Communication Breakdown: The Great Divide

edited

Gen X.  Baby Boomers.  The Silent Generation.  And Gen Y aka Millennials aka Digital Natives.  Four generations in the workplace.  It’s a topic we’ve all heard about, especially all the data, surveys, and trends.  But what do we do with all that data?  What is it telling us?  What adjustments do we need to make in how we communicate?  Thanks to Building Design + Construction Magazine, I recently had the chance to explore this topic with 50 other A/E/C industry leaders.

A few weeks ago, BD+C Magazine held their annual Under 40 Leadership Summit, this year in the heart of New York City.  As a member of their 2014 class of 40 Under Forty, I was invited to join my fellow recipients, as well as those from previous years, for 3 days of leadership development, architectural tours, and great night life!  We spent an entire morning devoted to the topic of communication between generations.  It started with a presentation by Generational Expert Preston Swincher, who hit us with the demographic, parenting, and technological trends that are causing challenges in today’s workplace.  It finished with 7 team presentations that proposed solutions to what we thought were the main challenges we are facing.

Preston Swincher presents "Connecting to Digital Natives: Leading through Generations"

Preston Swincher presents “Connecting to Digital Natives: Leading through Generations”

After Preston’s presentation, we broke into teams to brainstorm the challenges each of us face in our own offices due to the Generational Divide, agreed upon our top 8-10, and compared them to the other teams to see what were the main issues we’re all facing.

My team deep in thought.

My team deep in thought.

Collecting and sorting the issues into 7 main areas.

Collecting and sorting the issues into 7 main areas.

Each team then selected one of the 7 main topics and had to create a board and make a presentation on the ways you could overcome the issue.

Our team hard at work on our presentation board.

Our team hard at work on our presentation board.

Here are the 7 biggest challenges we came up with, mostly focused on Millennials, and a quick summary of the solutions proposed by each team:

1. Two-Way Communication

 

  • Set clear expectations, have regular follow-up meetings (Millennials want feedback – often)
  • Have to get buy-in of the mission/vision, they have to take ownership (Millennials are a skeptical bunch – actions speak louder than words, so SHOW them, don’t just TELL them)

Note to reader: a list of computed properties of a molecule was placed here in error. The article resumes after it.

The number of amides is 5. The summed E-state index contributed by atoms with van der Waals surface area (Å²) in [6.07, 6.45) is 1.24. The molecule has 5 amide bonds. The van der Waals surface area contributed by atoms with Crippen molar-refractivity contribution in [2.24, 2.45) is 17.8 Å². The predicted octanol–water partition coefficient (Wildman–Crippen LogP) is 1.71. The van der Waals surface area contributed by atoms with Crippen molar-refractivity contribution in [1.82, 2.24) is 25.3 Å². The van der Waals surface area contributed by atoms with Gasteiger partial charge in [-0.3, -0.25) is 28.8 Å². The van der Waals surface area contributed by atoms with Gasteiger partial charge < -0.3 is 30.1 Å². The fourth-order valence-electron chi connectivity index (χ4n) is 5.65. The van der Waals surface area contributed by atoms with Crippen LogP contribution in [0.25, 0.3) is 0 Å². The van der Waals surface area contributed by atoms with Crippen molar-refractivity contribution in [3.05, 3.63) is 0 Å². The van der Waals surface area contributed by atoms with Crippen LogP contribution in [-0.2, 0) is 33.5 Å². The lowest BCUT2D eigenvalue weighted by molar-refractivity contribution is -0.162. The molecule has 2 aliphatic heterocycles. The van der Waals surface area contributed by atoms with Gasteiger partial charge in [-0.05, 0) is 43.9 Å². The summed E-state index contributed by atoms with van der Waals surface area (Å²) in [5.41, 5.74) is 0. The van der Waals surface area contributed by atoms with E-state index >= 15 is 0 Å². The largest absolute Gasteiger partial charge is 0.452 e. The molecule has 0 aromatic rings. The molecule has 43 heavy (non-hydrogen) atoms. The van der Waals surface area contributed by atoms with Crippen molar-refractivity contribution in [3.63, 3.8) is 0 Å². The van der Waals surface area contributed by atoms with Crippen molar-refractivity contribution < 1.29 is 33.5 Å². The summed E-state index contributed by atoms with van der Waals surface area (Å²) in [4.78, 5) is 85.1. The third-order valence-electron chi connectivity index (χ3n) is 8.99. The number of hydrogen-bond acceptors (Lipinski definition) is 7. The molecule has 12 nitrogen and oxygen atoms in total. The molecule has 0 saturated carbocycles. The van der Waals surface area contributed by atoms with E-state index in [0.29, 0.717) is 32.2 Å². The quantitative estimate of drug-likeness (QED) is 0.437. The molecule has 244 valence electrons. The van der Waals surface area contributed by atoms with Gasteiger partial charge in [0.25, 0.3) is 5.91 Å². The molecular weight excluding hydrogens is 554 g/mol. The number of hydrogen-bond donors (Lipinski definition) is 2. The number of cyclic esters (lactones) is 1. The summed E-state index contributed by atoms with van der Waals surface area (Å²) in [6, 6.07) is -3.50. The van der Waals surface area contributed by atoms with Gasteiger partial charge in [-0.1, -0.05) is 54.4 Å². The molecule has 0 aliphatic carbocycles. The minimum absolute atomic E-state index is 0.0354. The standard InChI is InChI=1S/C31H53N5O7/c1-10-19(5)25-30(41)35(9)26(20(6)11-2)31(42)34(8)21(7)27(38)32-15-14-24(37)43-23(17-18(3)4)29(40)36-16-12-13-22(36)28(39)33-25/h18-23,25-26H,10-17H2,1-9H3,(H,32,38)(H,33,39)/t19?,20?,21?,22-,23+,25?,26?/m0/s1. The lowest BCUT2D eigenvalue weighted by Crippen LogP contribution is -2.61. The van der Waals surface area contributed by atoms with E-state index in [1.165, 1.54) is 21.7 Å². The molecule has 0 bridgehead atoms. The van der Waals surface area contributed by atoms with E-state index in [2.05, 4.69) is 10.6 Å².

• Share the rewards of success

 

2. How Do You Attract Talent and Keep It?

 

  • Identify what you need – what are you missing?
  • Provide opportunities for staff to constantly grow
  • Provide a mentor(s)

 

 

3. Lack of Transparency = Lack of Engagement (my team’s topic)

 

  • Management needs to be open about the direction/vision/mission of the firm as well as the financial health – provide regular updates
  • Provide leadership and professional development – empower the employee! – encourage engagement in the community
  • Mentorship goes both ways – plenty for management to learn from Millennials

 

4. I Got “IT” (When Ego Gets in the Way)

 

  • Millennials have a tendency to want to know everything immediately, and think they can do everything immediately
  • Misunderstanding of Expectations (ensure they are clear of their goals and responsibilities)
  • Misunderstanding of perspective (the importance of truly listening)
  • Misunderstanding of Perception (show how their contributions are important and how they fit into the big picture)

 

5. Aligning Technology Across Generations

 

  • Utilize reverse mentoring – identify your best coaches and subject matter experts among your Millennials and allow them to teach the other generations

 

6. Entitlement #YouNeedToEarnIt

 

  • Millennials are sometimes referred to as the “trophy” generation – other generations say they don’t know what hard work really is or the effort that’s really needed to get “there”
  • Since Millennials are skeptical, use crowdsourcing (something they love) – collect anonymous 360 feedback, SHOW them the data, compare them to their peers
  • Have to build trust between mentor and mentee – SHOW them that every task is a learning opportunity and valuable experience they need to get “there”

 

7. Leveraging Technology Appropriately (see board)

The board says it all.

The board says it all.

 

Did you catch a main theme running through all the issues???

 

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